Street Chant’s Billie Rogers has just walked up, drink in hand, and interrupted my impromptu interview with Thom Powers of the Naked and Famous. Both musicians have just finished 20-minute sets with their respective bands at the New Zealand party at the South by Southwest music festival in Austin, Texas. Powers has been signing autographs and posing for photos with fans who have sneaked into the artists’ area behind the tent, in a mid-city park.
“Ah, an interview,” says Rogers as she politely butts in. “Hello, I’m Billie from Street Chant – I’m trying to talk to my man Thom, but he’s busy.” No problem. I wanted to interview someone from Street Chant, anyway. The three-piece had just impressed a wined-up crowd of 200 at the showcase with their sharp, cheery punk numbers. (For the last one, their single Scream Walk, they claimed, “This one was No 1 in New Zealand for three years.”) So, I ask Rogers, what does Street Chant want to get out of South by Southwest?
“We want to get on an American label,” she says, before adding, “but I don’t know, f—, who cares? We’ll see. We just want to have fun.”
“To be honest,” Powers chimes in, “we were just looking forward to eating ribs and listening to Pantera in Texas.” Rogers nods in agreement. Then, Powers adds excitedly, “How the f— is this: David [Beadle, the band’s bass player] was going, ‘Look, we’ve got to listen to Pantera when we’re in Texas!’ We get to the restaurant and there’s the singer from Pantera. And David goes [waves hands, points frantically] – and started shaking and for five hours he was, like, nervy, shaking, proper shaking! It was a life-changing event for him.”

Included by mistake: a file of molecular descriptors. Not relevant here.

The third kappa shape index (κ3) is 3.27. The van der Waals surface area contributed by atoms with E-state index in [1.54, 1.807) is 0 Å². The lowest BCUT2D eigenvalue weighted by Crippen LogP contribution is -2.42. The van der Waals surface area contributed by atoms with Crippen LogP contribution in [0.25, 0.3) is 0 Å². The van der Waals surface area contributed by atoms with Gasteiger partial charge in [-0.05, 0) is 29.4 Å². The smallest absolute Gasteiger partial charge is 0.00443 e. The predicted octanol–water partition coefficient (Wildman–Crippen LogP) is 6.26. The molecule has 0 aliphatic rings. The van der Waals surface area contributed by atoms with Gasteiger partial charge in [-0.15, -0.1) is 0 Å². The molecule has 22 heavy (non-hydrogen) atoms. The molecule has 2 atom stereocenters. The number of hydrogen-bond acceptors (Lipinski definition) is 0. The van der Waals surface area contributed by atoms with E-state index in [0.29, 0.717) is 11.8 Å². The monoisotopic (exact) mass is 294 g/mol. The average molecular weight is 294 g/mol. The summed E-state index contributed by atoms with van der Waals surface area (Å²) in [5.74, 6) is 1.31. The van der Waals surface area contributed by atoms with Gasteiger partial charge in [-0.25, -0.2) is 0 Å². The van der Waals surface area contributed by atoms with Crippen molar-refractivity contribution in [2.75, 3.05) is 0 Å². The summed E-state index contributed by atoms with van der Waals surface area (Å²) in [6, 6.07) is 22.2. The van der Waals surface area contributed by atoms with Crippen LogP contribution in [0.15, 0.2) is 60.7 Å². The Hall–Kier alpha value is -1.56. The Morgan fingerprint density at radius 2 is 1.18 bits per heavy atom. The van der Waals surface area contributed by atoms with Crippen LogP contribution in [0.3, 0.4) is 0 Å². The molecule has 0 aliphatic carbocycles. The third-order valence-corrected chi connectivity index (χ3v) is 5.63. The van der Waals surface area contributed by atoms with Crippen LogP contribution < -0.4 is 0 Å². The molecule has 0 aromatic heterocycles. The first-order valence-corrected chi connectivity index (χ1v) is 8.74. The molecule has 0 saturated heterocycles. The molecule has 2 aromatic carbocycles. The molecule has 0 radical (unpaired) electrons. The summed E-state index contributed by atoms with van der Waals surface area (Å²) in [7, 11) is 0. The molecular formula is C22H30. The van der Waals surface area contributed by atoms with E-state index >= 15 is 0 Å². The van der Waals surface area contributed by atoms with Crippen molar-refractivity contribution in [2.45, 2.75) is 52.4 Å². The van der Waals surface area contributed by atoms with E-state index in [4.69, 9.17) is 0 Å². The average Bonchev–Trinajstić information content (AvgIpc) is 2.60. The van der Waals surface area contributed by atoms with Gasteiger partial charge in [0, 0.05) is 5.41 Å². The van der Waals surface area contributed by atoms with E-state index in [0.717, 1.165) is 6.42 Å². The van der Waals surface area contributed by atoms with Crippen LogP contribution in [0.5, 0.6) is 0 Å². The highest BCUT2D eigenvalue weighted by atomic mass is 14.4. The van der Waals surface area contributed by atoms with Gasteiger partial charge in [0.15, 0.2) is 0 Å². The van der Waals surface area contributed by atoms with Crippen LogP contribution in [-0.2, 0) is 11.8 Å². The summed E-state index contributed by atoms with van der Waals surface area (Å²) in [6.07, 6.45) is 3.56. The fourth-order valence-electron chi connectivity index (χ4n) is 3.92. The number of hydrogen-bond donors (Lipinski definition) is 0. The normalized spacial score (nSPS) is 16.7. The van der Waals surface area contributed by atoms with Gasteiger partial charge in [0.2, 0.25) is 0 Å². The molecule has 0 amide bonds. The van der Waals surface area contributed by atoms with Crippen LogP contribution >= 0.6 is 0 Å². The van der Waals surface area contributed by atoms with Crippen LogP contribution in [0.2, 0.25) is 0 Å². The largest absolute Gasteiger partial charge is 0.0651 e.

“Waaaah!” says Rogers. “We saw Foo Fighters.” If they’re not your bog-standard wide-eyed Kiwi music fans transplanted into a world of rock’n’roll excitement, they sure do a good impression. The truth is, however, that Powers and Rogers are themselves perhaps on the verge of international rock-star status.
The Naked and Famous in particular, although long a success in New Zealand, are just breaking big into Europe and the US. Their debut album, Passive Me, Aggressive You, was released worldwide on March 14 and immediately made an impact, hitting No 25 in the UK album charts in late March and ranking in the top 10 “alternative” albums downloaded on iTunes in the US, the UK and several other countries in Europe.
In February, influential UK music magazine NME awarded the band the Philip Hall Radar Award for up-and-coming acts, and last year they got a nod in the BBC’s taste-setting Sound of 2011 poll. In the US, their songs have appeared on such popular TV shows as The Vampire Diaries, Chuck and Gossip Girl.